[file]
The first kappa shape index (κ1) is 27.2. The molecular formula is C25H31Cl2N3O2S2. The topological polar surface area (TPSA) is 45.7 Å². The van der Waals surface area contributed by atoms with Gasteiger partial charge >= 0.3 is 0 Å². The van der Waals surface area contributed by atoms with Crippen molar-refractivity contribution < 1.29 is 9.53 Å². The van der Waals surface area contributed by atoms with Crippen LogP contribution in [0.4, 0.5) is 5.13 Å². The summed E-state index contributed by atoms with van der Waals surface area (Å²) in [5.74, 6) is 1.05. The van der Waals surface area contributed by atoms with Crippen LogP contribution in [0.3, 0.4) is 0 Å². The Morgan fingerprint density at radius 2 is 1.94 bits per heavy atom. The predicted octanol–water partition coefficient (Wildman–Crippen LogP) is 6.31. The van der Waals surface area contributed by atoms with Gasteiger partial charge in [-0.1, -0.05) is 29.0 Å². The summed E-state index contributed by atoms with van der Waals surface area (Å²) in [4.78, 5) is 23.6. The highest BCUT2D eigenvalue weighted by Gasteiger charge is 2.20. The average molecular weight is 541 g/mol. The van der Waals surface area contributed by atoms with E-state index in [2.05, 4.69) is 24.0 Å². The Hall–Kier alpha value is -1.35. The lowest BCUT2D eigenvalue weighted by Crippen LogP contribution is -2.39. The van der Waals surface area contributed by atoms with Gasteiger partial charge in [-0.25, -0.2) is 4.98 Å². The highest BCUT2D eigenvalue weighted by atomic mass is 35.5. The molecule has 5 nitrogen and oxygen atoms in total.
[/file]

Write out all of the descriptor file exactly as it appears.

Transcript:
The first kappa shape index (κ1) is 27.2. The molecular formula is C25H31Cl2N3O2S2. The topological polar surface area (TPSA) is 45.7 Å². The van der Waals surface area contributed by atoms with Gasteiger partial charge >= 0.3 is 0 Å². The van der Waals surface area contributed by atoms with Crippen molar-refractivity contribution < 1.29 is 9.53 Å². The van der Waals surface area contributed by atoms with Crippen LogP contribution in [0.4, 0.5) is 5.13 Å². The summed E-state index contributed by atoms with van der Waals surface area (Å²) in [5.74, 6) is 1.05. The van der Waals surface area contributed by atoms with Crippen LogP contribution in [0.3, 0.4) is 0 Å². The Morgan fingerprint density at radius 2 is 1.94 bits per heavy atom. The predicted octanol–water partition coefficient (Wildman–Crippen LogP) is 6.31. The van der Waals surface area contributed by atoms with Gasteiger partial charge in [-0.1, -0.05) is 29.0 Å². The summed E-state index contributed by atoms with van der Waals surface area (Å²) in [4.78, 5) is 23.6. The highest BCUT2D eigenvalue weighted by Gasteiger charge is 2.20. The average molecular weight is 541 g/mol. The van der Waals surface area contributed by atoms with E-state index in [2.05, 4.69) is 24.0 Å². The Hall–Kier alpha value is -1.35. The lowest BCUT2D eigenvalue weighted by Crippen LogP contribution is -2.39. The van der Waals surface area contributed by atoms with Gasteiger partial charge in [-0.25, -0.2) is 4.98 Å². The highest BCUT2D eigenvalue weighted by atomic mass is 35.5. The molecule has 5 nitrogen and oxygen atoms in total.